About this Recording
8.553353 - BOULEZ: Piano Sonatas Nos. 1-3
English 

Pierre Boulez (b

Pierre Boulez (b. 1925)

Piano Sonatas

 

Pierre Boulez occupies a unique position in French music, distinguished internationally as a composer, a conductor and a theorist. A pupil of Messiaen at the Paris Conservatoire, he turned to the serialism of Schoenberg. His reputation was first established in 1948 by the second of his three piano sonatas, first performed by Yvonne Loriod at Oarmstadt and followed by the

Livre pour quatuor, which, like certain later works, allows the players some freedom of choice and suggested the total serialism of compositions that immediately followed. His importance in twentieth century music was further emphasised by the remarkable Le marteau sans maitre in the 1950s and by Pli selon pli, with its flexibility of structure. Boulezremains one of the most important and influential composers and teachers in contemporary terms, an achievement parallelled by his work as a conductor, atone time with both the BBCsymphony and the New York Philharmonic Orchestras, where he is known for his clarity of interpretation and his imaginative understanding of the music he directs.

 

Keith Anderson

 

The three piano sonatas of Pierre Boulez occupy an important position in piano literature of the twentieth century .The instrument, in fact, has not been central to the work of the majority of composers of the century as it was to those of the nineteenth. The thirty-two sonatas of Beethoven were for long a constraining factor. Composers of the first half of the twentieth century tried to escape from this. Generally speaking, major composers of the second half of the century have not composed any more for the piano, but some of them have more easily opted for the instrumental genre of the sonata. Since 1945 the model of Beethoven has been a solid point of reference for composers who have turned to the form in the perspective of a reconstruction of musical language.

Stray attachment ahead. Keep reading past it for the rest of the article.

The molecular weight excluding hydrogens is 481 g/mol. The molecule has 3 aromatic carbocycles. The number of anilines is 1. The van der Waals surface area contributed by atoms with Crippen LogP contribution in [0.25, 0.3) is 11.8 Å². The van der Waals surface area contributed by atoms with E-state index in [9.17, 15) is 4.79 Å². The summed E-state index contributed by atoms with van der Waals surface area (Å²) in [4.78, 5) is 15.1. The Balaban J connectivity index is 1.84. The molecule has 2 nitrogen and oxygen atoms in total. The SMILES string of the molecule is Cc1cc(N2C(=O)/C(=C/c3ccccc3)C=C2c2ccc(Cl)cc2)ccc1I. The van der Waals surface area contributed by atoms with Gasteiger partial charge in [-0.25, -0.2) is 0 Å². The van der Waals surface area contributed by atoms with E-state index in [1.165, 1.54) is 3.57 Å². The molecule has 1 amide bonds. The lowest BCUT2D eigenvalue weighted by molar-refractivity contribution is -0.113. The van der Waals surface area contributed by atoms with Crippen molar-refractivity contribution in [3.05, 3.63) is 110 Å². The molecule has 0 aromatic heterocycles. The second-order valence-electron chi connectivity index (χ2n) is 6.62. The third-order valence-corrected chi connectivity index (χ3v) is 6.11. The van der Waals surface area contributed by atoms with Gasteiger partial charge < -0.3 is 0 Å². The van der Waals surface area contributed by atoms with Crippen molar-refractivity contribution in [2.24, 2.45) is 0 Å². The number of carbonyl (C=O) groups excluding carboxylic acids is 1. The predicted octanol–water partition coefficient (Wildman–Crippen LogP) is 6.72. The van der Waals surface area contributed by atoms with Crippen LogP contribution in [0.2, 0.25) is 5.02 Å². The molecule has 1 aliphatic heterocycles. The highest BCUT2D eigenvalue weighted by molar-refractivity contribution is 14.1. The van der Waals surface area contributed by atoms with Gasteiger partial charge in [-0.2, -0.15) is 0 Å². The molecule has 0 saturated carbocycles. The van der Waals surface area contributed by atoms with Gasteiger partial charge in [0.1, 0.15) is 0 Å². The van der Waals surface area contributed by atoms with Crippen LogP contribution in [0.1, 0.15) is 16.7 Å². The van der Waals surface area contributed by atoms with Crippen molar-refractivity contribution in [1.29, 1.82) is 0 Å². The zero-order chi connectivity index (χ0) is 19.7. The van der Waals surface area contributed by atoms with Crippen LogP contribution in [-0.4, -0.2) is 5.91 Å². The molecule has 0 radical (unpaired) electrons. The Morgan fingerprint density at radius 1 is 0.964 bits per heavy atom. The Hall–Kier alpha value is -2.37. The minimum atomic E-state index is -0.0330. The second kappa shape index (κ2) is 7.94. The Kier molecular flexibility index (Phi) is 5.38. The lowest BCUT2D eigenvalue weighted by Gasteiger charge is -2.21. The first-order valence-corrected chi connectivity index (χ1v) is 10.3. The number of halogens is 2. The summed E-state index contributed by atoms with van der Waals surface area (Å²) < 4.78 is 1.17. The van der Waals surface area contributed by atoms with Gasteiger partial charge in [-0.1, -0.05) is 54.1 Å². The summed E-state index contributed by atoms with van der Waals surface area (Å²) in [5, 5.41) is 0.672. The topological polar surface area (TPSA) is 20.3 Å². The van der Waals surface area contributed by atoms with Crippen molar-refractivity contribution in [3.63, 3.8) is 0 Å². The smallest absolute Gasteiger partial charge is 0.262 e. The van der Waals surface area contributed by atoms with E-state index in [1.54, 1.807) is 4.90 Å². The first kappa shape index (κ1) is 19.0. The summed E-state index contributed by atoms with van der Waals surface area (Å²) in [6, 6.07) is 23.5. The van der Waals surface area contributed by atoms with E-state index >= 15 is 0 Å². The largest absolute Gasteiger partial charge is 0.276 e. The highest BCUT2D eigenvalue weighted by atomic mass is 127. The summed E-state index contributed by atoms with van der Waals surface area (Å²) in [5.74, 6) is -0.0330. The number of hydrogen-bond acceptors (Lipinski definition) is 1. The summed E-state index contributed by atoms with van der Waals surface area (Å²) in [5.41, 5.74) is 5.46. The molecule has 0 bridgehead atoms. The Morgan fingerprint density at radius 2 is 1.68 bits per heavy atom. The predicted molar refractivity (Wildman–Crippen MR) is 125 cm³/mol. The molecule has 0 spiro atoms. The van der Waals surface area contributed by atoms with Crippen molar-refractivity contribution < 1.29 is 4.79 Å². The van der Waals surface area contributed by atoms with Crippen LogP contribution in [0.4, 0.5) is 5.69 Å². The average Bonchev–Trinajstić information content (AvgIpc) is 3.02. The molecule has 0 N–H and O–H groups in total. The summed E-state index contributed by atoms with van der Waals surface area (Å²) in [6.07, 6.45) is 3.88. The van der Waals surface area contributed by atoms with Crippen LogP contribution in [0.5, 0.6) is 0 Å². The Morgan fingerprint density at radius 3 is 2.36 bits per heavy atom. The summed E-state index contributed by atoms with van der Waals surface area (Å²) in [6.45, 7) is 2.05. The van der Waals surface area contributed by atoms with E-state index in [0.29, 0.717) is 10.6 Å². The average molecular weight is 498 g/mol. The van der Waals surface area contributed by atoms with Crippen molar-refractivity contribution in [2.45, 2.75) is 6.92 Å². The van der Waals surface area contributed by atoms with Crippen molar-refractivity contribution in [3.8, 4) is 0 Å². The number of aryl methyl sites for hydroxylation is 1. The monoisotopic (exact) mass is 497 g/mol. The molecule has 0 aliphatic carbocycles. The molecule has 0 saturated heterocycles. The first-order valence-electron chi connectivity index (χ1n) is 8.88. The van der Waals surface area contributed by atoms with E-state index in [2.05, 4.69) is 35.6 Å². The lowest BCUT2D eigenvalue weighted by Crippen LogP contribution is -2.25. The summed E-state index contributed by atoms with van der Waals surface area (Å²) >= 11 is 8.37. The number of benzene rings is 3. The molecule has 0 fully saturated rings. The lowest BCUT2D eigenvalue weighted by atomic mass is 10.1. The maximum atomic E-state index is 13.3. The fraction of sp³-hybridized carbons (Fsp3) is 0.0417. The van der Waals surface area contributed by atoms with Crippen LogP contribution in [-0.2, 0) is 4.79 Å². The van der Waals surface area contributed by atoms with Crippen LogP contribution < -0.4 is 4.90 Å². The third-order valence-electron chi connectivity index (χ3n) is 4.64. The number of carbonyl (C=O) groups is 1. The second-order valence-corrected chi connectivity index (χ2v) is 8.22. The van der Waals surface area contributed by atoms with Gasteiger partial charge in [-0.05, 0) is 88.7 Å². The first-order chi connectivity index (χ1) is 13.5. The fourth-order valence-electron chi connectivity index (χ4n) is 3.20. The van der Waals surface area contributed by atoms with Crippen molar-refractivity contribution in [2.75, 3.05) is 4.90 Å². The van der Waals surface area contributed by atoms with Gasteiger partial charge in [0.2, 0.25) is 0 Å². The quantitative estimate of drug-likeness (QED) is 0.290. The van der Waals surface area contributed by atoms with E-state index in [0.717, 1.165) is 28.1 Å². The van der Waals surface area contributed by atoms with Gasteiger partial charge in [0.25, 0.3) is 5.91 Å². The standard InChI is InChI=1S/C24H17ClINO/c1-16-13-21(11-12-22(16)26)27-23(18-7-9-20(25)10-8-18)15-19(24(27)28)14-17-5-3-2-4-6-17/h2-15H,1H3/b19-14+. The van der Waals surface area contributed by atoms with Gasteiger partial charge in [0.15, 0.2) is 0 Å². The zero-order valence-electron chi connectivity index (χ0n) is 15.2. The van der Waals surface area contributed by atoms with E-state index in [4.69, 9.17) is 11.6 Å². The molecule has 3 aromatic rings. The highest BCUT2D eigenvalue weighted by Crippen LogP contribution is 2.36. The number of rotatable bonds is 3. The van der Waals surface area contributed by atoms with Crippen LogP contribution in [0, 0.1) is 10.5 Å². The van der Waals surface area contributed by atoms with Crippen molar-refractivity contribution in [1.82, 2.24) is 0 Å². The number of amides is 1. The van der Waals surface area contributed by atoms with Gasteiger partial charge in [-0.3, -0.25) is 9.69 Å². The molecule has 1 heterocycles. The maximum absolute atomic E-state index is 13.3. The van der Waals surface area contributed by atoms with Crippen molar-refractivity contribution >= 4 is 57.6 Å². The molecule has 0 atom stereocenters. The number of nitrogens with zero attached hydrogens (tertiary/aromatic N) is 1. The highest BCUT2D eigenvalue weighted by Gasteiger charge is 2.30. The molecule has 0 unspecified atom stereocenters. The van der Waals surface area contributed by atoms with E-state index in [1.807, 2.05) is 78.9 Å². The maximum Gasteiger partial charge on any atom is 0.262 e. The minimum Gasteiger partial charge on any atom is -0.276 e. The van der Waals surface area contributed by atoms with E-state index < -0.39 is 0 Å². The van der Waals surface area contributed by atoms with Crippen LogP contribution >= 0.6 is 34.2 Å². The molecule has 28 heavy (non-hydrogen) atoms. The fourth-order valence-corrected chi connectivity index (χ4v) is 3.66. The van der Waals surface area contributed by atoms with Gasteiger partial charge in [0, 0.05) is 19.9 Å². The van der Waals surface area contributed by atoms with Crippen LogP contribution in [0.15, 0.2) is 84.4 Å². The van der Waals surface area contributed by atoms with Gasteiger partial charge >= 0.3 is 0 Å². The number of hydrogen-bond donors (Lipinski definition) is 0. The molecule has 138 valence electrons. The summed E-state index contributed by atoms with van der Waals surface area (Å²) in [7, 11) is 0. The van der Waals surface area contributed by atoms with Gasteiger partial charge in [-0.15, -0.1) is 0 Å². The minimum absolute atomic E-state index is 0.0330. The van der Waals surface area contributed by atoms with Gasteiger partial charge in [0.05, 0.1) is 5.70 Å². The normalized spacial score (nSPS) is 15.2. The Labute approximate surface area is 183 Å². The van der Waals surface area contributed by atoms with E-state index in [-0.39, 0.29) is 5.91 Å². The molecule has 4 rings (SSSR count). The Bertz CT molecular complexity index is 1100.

Composed in 1946, the First Sonata of Pierre Boulez is in two movements, a slow followed bya fast. In the first four bars of the work the composer presents five characteristic and very different figures, easily distinguishable by the listener. These will serve as the basic material of the first movement: a simple and calm interval, a low note with an appoggiatura, a single note in the highest register, a rapid and impetuous figure leading to a deep stressed note, a broadly spreading polyphonic chord, low and high in register. The work of the composer has consisted in taking these elements and varying the parameters that define them. The rapid figure thus reappears at bar 14, always descending, but its character is different, since it decreases in dynamic to a note played pianissimo.

 

In the whole movement a great variety of length and of meaning of silences can be noticed, with the use of the entire range of the keyboard and sudden changes of dynamics, together with the multiplicity of figures dealt with. These characteristics are found in the second movement of the sonata. This is a vast "toccata", constructed from rapid figures, alternating between the two hands -figures that may have rounded outline with an intimate fusion of voices. In this

early composition there are already evident some of the elements that will define the compositional style of Pierre Boulez: clarity and rigour of expression, and a tendency to brilliant outbursts.

 

The Second Sonata was written two years later. It is a more extended and ambitious work, organized in four movements, three fast and one slow .From the first bars all the differences that distinguish this sonata from the first are apparent. Silences take up a suitable part of the taut discourse, full of musical statements, often connected, a new feature, by trills and demanding